Mike Poole08/10/2014 07:43:48
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Moderator
3299 forum posts
73 photos

The triple has a lot going for it as a bike engine, the sound of a works Trident or Rocket III has to be one of the best sounds ever from the 60/70s.

Mike

Michael Gilligan08/10/2014 07:56:26
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20052 forum posts
1040 photos
Posted by Michael Poole on 08/10/2014 07:43:48:

The triple has a lot going for it as a bike engine, the sound of a works Trident or Rocket III has to be one of the best sounds ever from the 60/70s.

.

Agreed 100%, Mike

... I still remember our visit to the BSA factory [pre-launch], when they had a Triple on the Rolling-Road dyno. [Edit: correction - I don't think it was a proper Rolling-Road, just rollers]

... Spine-tingling.

MichaelG.

Edited By Michael Gilligan on 08/10/2014 08:02:58

Phil Whitley08/10/2014 08:48:09
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1437 forum posts
147 photos

Beautiful bike, and not a common one either. The question is, where does the Queen keep her chickens? Micheal Gilligan, You lucky lucky man! a visit to BSA! My dream bike was the rocket three, but I had to make do with an old plunger A10 Gold flash. Our local motorcycle shop was Watkinson Motors in Scarborough, and the owners son had a Rocket 3, he used to barrel through our village playing tunes with the gearbox! The best school trip I got was Parkgate Steelworks in Rotheram, then on to Moore and Wrights in Sheffield!

Phil

MichaelR08/10/2014 09:02:02
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465 forum posts
73 photos

A nice bike and well travelled, going by the number plate, registered in the highlands of Scotland Inverness or Nairn.

Those were the days when you could tell where vehicles came from by their number plates.

Mike.

Edited By Stick on 08/10/2014 09:13:25

OuBallie08/10/2014 09:17:32
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1164 forum posts
662 photos

Drool drool drool!

What is that chrome disc for, RHS on the petrol/oil tank?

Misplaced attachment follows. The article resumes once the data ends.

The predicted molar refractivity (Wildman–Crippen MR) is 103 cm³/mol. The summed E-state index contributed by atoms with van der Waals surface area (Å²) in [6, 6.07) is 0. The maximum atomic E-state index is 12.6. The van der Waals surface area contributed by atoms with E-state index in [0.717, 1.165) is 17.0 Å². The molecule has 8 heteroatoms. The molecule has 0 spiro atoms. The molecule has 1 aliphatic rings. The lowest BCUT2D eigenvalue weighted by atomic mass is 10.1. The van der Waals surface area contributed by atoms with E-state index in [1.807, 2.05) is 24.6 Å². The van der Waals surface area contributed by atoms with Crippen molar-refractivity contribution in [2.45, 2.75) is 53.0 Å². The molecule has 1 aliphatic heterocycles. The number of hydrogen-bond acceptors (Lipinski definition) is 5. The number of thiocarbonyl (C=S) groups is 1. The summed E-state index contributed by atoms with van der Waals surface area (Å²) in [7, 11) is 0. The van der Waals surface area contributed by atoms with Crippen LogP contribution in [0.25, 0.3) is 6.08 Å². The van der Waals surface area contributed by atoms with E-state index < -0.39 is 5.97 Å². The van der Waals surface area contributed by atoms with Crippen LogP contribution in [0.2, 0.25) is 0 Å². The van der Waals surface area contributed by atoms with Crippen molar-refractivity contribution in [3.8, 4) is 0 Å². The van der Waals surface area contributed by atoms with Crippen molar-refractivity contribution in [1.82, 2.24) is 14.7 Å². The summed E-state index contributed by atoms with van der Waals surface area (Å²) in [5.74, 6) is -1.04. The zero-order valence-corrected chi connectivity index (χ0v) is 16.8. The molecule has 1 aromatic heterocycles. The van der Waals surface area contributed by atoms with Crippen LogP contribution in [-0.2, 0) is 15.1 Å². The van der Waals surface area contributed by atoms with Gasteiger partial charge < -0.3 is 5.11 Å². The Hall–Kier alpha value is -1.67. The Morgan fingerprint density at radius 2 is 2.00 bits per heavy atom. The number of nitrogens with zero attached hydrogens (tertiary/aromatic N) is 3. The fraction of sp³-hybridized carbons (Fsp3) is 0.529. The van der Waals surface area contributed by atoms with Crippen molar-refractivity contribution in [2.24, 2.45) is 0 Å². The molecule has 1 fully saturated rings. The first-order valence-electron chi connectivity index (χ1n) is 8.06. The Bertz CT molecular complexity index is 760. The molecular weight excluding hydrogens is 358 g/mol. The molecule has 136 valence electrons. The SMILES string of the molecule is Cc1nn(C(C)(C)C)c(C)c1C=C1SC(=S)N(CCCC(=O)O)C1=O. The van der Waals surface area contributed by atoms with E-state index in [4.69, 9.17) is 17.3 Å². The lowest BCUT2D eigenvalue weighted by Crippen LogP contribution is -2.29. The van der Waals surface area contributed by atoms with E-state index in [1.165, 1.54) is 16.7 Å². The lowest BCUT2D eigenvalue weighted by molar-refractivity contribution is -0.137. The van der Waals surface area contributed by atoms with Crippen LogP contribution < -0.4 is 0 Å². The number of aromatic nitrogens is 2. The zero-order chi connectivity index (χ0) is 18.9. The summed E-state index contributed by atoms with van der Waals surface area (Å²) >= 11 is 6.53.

Makes my CB350 Twin look like very plain indeed.

MichaelP,

Talking about the Trident, a chap living opposite us in SA had one, and the sound it made reminded both brother and I of the BRM F1 car. (not the H16 of coarse, which has a sound all of its own)

My 350 twin had an odd sound as well.

Geoff - Trying to decide what to do today.

Michael Gilligan08/10/2014 09:31:48
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20052 forum posts
1040 photos

Posted by Bill Pudney on 08/10/2014 03:27:12:

... the parallel twin had a lot going for it, if only the manufacturers had paid more attention to vibration reduction.

.

... They did, of course, in the wonderful little Ariel Arrow [an innovative, and very cleverly production-engineered machine] ... but that was a two-stroke.

MichaelG.

Gordon W08/10/2014 09:37:27
2011 forum posts

Just to stir things up a bit- I used to own and run a BSA V twin, 500cc.

Michael Gilligan08/10/2014 09:41:56
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20052 forum posts
1040 photos
Posted by OuBallie on 08/10/2014 09:17:32:

Drool drool drool!

Geoff - Trying to decide what to do today.

.

Geoff,

Whilst you are drooling; I hope you saw the Austin pics. that I posted via the "What did you do today" thread.

[ that thread is quite busy, so you may have missed them]

MichaelG.

Roger Williams 208/10/2014 10:30:56
346 forum posts
3 photos

24082014128.jpgHello all, if you like Nortons, this ones mine. Please look in my photos !!

Edited By Roger Williams 2 on 08/10/2014 10:32:15

Edited By Roger Williams 2 on 08/10/2014 10:34:17

Michael Gilligan08/10/2014 10:44:10
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20052 forum posts
1040 photos

Very nice, Roger !L

No balance problems with that one, I presume.

MichaelG.

Hacksaw08/10/2014 12:33:40
463 forum posts
199 photos

Maybe you motorbike nutters would like this thread on another forum i use ? **LINK**